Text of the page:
Photograph by Margaret Sun ’21
ALM Turns 30
Back in 1988, Farhana Khera ’91 and her sister, Samira ’90, reached out to as many Muslim students as they could find on campus. Their hope was to form a group built on shared faith and practice—a community, for example, that could come together to break the fasts of the month of Ramadan. They found a dozen fellow students, and Al-Muslimat (“the Muslim women,” or ALM) was born.
This fall, Farhana Khera—now the executive director of the nonprofit Muslim Advocates in California—was back on campus as one of the keynote speakers for ALM’s 30th-anniversary celebration. It is now a vibrant organization that serves students from many different cultural backgrounds, countries, and religious traditions—comprising roughly 6 percent of the student body. Programming ranges from lectures and discussions to social events.
ALM was one of the main reasons Mona Baloch ’21 came to the College, and she says it has defined her experience thus far. “For me, ALM mixes social life, spiritual life, and professional/educational life together in a way that I’ve never experienced, coming from a high school without a large Muslim population,” she says. “Communities like ALM are so important because they provide a unifying space in a place that brings students together from so many vastly different backgrounds.”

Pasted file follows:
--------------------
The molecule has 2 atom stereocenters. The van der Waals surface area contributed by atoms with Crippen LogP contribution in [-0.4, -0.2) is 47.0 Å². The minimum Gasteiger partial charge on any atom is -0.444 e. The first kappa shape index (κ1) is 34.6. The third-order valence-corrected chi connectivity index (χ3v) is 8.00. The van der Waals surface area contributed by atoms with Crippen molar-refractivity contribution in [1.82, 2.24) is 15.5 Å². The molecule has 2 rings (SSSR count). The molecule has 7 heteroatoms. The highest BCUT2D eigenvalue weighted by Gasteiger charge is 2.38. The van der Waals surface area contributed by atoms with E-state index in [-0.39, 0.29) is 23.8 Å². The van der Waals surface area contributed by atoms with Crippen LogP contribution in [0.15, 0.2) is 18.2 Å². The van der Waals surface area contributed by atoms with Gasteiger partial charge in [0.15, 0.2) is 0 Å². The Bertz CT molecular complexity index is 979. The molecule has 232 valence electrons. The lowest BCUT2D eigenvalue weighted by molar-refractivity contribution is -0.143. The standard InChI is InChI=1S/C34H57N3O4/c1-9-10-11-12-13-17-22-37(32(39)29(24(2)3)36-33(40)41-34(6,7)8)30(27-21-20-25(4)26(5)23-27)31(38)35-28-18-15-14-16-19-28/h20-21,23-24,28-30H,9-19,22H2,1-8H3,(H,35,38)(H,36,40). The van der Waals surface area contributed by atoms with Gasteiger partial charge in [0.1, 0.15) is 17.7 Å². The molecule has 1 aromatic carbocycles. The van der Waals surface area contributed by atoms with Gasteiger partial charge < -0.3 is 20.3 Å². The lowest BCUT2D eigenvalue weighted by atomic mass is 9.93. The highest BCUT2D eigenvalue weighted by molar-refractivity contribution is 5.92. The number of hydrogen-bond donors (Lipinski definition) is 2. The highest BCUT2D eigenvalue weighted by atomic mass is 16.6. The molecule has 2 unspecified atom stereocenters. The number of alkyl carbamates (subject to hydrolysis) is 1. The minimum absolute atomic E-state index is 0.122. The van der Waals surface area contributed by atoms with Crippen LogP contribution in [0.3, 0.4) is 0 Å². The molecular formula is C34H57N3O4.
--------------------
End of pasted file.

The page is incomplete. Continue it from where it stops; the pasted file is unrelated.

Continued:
So Long, Farewell
The College said a bittersweet adieu to two campus leaders at the end of last semester: Tiffany Steinwert, dean of religious and spiritual life, and Christine Yip Cruzvergara, associate provost and executive director for Career Education. Steinwert, who had been at the College since 2015, became dean for religious life at Stanford University this month. Cruzvergara, who rebuilt Career Education from the ground up with an award-winning model that engages students from the moment they step onto campus, also moved to California. She is now vice president for higher education and student success at the ed-tech firm Handshake.
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